Comic journalism as a term and practice is continuing to expand. This emerging field has found a strong base both in comic readers as well as those interested in non fiction storytelling.
As a method of long form journalism, graphic reportage offers nuances and observations not always available in traditional reporting. It also appeals to different audiences who appreciate visual stimulation paired with complex situations. It allows for depictions of events where cameras are forbidden (e.g. Guy Delisle’s “Pyongyang”, about this experience in North Korea), offering readers a poignant vision without threatening journalism ethics.
Our guests will present an overview of their work, and following participate in a discussion on how they define this field and their place in it, different approaches to the craft, and finally take questions from the audience.
Curated with Amélie Garin-Davet.
Bill Kartalopoulos is a Brooklyn-based critic, educator, and curator who teaches classes about comics at Parsons The New School for Design. He is a co-organizer of the Brooklyn Comics and Graphics Festival and a Contributing Editor for Print Magazine, and has worked as an assistant to Art Spiegelman for several years. He is a frequent public speaker about comics and comics education.
In 1980 Seth Tobocman was one of the founding editors of the political comic book “World War 3 Illustrated” which challenged the politics and morals of the Reagan-Bush era. His illustrations have appeared in the New York Times and many other magazines. Tobocman is the Author/Illustrator of five graphic books, among “You Don’t Have to Fuck People To Survive,” “Disaster and Resistance,” and “Understanding the Crash.” He teaches at School of Visual Arts in the department of cartooning and Illustration. His images have been used in posters, pamphlets, murals graffiti and tattoos by peoples movements around the world, from the African National Congress in South Africa, to Squatters on New York’s Lower East Side.
Matt Bors is a nationally syndicated editorial cartoonist based in Portland, OR. His work has appeared in The Los Angeles Times, The Nation, Village Voice, and dozens of other print and web publications. In the summer of 2010, Bors traveled to Afghanistan to draw comics and serves as the Comics Journalism Editor for www.cartoonmovement.com. He is currently editing a comics journalism project focused on reconstruction efforts in Haiti. His first graphic novel, War Is Boring, a collaboration with journalist David Axe, was published in 2010 by New American Library.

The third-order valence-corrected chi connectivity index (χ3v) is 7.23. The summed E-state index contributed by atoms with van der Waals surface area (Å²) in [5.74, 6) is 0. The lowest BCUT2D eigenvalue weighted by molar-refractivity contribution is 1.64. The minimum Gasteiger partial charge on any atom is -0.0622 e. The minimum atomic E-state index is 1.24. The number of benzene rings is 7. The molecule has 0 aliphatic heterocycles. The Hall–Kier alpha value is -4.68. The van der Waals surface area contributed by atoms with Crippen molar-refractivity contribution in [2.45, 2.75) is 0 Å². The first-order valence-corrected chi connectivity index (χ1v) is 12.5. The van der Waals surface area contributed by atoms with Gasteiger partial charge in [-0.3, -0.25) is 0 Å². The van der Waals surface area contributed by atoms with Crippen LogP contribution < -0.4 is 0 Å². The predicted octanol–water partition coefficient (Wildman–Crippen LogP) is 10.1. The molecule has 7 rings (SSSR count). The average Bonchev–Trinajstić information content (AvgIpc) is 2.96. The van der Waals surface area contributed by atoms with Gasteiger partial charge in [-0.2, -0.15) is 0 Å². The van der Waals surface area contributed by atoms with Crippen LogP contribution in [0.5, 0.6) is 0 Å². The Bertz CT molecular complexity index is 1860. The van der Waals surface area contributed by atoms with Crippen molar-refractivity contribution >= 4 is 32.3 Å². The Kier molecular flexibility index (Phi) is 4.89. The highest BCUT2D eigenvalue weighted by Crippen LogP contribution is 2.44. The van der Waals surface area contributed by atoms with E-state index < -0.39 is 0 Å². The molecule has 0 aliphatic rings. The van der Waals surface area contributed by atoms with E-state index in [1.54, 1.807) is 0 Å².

Josh Neufeld is a Brooklyn-based cartoonist who works primarily in the realm of nonfiction comics. He is the writer/artist of the Eisner and Harvey Award-nominated A.D.: New Orleans After the Deluge, and the Xeric Award-winning graphic travelogue A Few Perfect Hours (and Other Stories from Southeast Asia & Central Europe). He is the illustrator of the New York Times bestseller The Influencing Machine: Brook Gladstone On the Media. He was a longtime artist for Harvey Pekar’s American Splendor, and his art has been exhibited in gallery and museum shows in the United States and Europe.
Brooke Gladstone is the managing editor and co-host of On the Media. After working in print media, she joined NPR in 1987 as senior editor of Weekend Edition with Scott Simon and became senior editor of All Things Considered in 1989. In 1991, she spent a year at Stanford University as a Knight Fellow and then reported for NPR from Moscow during Boris Yeltsin’s turbulent presidency (1992-95.) After that, Gladstone served for six years as NPR’s first media correspondent and then joined On the Media when it relaunched in January, 2001.
Gladstone is the recipient of two Peabody Awards, a National Press Club Award, an Overseas Press Club Award and several others. She also is the author of The Influencing Machine (W.W. Norton), a media manifesto in graphic form, listed among the year’s top books by The New Yorker, Publisher’s Weekly, Kirkus Reviews and Library Journal, and among the “10 Masterpieces of Graphic Nonfiction” by The Atlantic.
Born in Paris and now based in Brooklyn, Amélie Garin-Davet is an independent curator and festival administrator at the Hamptons International Film Festival. She recently worked in festival coordination at the film sales company Wide Management, programming at the forum des images, and has been a comic nut since she started reading.